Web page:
The city is playing sound loops of children's songs including 'Baby Shark' overnight to keep people from lying about the patio of the city's Lake Pavilion.

WEST PALM BEACH — This isn't the first time music has been weaponized.

A biblical example: Joshua's Israelites trumpeted rams' horns to terrify the people of Jericho. A Hollywood example: Helicopters blared Wagner's "Ride of the Valkyries" through loudspeakers while strafing Asian villagers in "Apocalypse Now."

In real-life Panama in 1989, U.S. soldiers played high-volume rock and hip-hop to roust Manuel Noriega from his lair. At Abu Ghraib in 2004, American interrogators blasted heavy metal to weaken Iraqi captives' resolve.

Now the city of West Palm Beach has launched a music offensive, too, playing torturous sound loops all night long, of the children's songs "Raining Tacos" and "Baby Shark," to keep the homeless from lying about the patio of the city's Lake Pavilion.

The pavilion, a glass-walled events venue that overlooks the waterfront and downtown's Great Lawn, hosted 164 events from June 1, 2018 through June 30, 2019. Almost half were weddings but there also were business meetings, bar mitzvahs, birthdays and graduation parties.

The city expects to rake in $240,000 from such events this fiscal year and wants customers to have a positive experience. They shouldn't have to trip over bodies when they or community events staffers come to set up at 5 a.m., or when caterers or a bride leave at midnight, says Leah Rockwell, Parks and Recreation director.

"People are paying a lot of money to use the facility," she says. "Thousands of dollars. We want to make sure people paying this money had a facility that was clean and open and continue to use it in the future."

Lately, she says, more and more homeless have been bedding down on the pavilion patio. So the city has resorted to new tactics.

They go like this:

"Baby shark, doo doo doo doo doo doo

"Baby shark, doo doo doo doo doo doo

"Baby shark!

"Mommy shark, doo doo doo doo doo doo....."

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That's immediately followed by:

"It's raining tacos from out of the sky

"Tacos, no need to ask why

"Just open your mouth and close your eyes

"It's raining tacos

"Raining tacos out in the street

"Tacos, all you can eat

"Lettuce and shell, cheese and meat

"It's raining tacos

"Yum Yum, Yum Yum Yummity Yum."

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Other Palm Beach County municipalities have tried similar tactics.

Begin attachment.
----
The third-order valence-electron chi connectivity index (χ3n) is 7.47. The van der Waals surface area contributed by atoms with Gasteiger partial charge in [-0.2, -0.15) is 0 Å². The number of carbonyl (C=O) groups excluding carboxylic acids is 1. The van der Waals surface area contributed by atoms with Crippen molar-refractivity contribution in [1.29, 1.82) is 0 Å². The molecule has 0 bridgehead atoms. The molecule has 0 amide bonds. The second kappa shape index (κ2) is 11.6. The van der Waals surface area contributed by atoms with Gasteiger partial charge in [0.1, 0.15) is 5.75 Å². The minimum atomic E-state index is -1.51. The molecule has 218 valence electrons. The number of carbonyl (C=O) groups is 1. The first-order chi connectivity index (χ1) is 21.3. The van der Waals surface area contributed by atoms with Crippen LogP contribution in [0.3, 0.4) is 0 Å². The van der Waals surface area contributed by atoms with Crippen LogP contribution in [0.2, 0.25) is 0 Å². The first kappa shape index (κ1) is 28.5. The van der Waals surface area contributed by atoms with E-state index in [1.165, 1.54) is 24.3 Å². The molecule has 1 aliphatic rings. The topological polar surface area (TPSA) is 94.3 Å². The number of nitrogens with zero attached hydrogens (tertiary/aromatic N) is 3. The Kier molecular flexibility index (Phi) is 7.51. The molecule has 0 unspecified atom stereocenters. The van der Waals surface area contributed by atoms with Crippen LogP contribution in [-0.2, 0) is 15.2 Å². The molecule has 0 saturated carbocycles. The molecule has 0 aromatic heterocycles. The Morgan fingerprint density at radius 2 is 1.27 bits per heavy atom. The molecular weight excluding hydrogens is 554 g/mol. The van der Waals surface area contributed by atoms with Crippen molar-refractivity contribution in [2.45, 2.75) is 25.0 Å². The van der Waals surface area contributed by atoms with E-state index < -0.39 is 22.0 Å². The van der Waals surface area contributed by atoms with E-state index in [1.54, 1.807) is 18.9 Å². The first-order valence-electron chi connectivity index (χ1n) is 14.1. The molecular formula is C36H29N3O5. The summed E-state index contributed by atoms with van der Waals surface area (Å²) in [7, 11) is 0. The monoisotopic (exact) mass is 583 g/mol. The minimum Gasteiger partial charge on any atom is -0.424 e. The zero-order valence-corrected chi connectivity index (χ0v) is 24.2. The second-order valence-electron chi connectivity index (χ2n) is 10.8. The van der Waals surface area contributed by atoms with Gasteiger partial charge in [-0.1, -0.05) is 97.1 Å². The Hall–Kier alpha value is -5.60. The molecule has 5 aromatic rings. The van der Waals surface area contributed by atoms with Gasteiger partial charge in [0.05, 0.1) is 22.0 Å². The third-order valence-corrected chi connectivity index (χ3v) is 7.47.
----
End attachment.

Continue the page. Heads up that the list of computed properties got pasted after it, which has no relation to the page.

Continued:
Three years ago Lake Worth Beach tried using soft classical music all day and night to drive drug dealers and homeless loiterers from the downtown Cultural Plaza. But people liked it.

Fifteen years ago, to drive violent drug dealers from Tamarind Avenue, the West Palm Beach Police Department played classical music through rooftop speakers housed in protective metal casings. That ended when somebody smashed the electrical cabinet that powered the speakers.

Sensitive to the optics of playing music to drive people away, city officials pointed out that West Palm Beach and several nonprofits are working on many humane fronts to attack homelessness, from building subsidized housing to sending engagement teams to hook up the willing with mental health services, job training and other programs, and giving the homeless one-way bus tickets back to their hometowns.

"Our staff and our partners know all the homeless by name and engage with them on a regular basis," says Jennifer Ferriol, director of Housing and Community Development.

But solving a problem as complex as homelessness takes time and the Lake Pavilion has a more immediate concern, Rockwell says. The city is working on a plan to formalize opening and closing hours for the park, to more easily enforce trespassing laws, but meanwhile, she says, the music is working.

"It has been effective and is a temporary measure to make the area accessible for those who have rented the facility and for future events. We are not forcing individuals to stay on the patio of the pavilion to listen to the music. The music is heard only if you are on the patio, a very small area relative to the rest of the waterfront."

On Monday afternoon, Illaya Champion, a homeless man, was lying on the sidewalk in the shade of a trellis 20 feet or so from the pavilion patio. He pulled a small towel pulled across his forehead to block light from his eyes as he rested on his back in the 87-degree heat.

The elevated patio, with an eave that extends a few feet out from the building, is a place where he can stay dry when it rains, he said.

"It's wrong," he said of the city trying to chase people off with nighttime music. The police also come over and threaten to throw people in jail, he said. But it won't stop him, he added.

That's his fate: rain or Raining Tacos.

"It don't bother me," he says. "I still lay down in there. But it's on and on, the same songs."

tdoris@pbpost.com

@TonyDorisPBP

 

This story originally published to palmbeachpost.com, and was shared to other Florida newspapers in the GateHouse Media network.